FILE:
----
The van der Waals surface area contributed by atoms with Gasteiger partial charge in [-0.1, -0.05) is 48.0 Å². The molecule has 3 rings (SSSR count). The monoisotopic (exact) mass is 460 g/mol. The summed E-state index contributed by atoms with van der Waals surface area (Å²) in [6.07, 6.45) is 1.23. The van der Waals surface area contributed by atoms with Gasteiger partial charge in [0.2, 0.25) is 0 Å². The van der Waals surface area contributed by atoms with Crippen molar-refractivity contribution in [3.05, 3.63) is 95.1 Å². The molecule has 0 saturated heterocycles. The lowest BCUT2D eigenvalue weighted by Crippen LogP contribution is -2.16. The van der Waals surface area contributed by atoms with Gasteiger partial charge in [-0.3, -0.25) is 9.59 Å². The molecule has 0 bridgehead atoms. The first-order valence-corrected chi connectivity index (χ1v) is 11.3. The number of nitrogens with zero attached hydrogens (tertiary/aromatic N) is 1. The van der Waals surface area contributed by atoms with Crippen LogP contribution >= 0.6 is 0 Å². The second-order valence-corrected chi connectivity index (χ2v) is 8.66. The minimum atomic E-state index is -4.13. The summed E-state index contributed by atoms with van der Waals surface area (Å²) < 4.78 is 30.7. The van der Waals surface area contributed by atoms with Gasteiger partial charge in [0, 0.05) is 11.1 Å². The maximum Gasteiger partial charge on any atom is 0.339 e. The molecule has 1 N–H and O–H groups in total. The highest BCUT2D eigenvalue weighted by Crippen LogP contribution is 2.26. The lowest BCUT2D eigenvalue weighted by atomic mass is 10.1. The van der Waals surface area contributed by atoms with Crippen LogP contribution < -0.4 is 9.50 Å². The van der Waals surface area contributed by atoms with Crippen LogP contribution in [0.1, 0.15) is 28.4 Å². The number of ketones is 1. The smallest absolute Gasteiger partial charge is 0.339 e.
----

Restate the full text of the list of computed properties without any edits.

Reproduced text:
The van der Waals surface area contributed by atoms with Gasteiger partial charge in [-0.1, -0.05) is 48.0 Å². The molecule has 3 rings (SSSR count). The monoisotopic (exact) mass is 460 g/mol. The summed E-state index contributed by atoms with van der Waals surface area (Å²) in [6.07, 6.45) is 1.23. The van der Waals surface area contributed by atoms with Gasteiger partial charge in [0.2, 0.25) is 0 Å². The van der Waals surface area contributed by atoms with Crippen molar-refractivity contribution in [3.05, 3.63) is 95.1 Å². The molecule has 0 saturated heterocycles. The lowest BCUT2D eigenvalue weighted by Crippen LogP contribution is -2.16. The van der Waals surface area contributed by atoms with Gasteiger partial charge in [-0.3, -0.25) is 9.59 Å². The molecule has 0 bridgehead atoms. The first-order valence-corrected chi connectivity index (χ1v) is 11.3. The number of nitrogens with zero attached hydrogens (tertiary/aromatic N) is 1. The van der Waals surface area contributed by atoms with Crippen LogP contribution >= 0.6 is 0 Å². The second-order valence-corrected chi connectivity index (χ2v) is 8.66. The minimum atomic E-state index is -4.13. The summed E-state index contributed by atoms with van der Waals surface area (Å²) < 4.78 is 30.7. The van der Waals surface area contributed by atoms with Gasteiger partial charge in [0, 0.05) is 11.1 Å². The maximum Gasteiger partial charge on any atom is 0.339 e. The molecule has 1 N–H and O–H groups in total. The highest BCUT2D eigenvalue weighted by Crippen LogP contribution is 2.26. The lowest BCUT2D eigenvalue weighted by atomic mass is 10.1. The van der Waals surface area contributed by atoms with Crippen LogP contribution < -0.4 is 9.50 Å². The van der Waals surface area contributed by atoms with Crippen LogP contribution in [0.1, 0.15) is 28.4 Å². The number of ketones is 1. The smallest absolute Gasteiger partial charge is 0.339 e.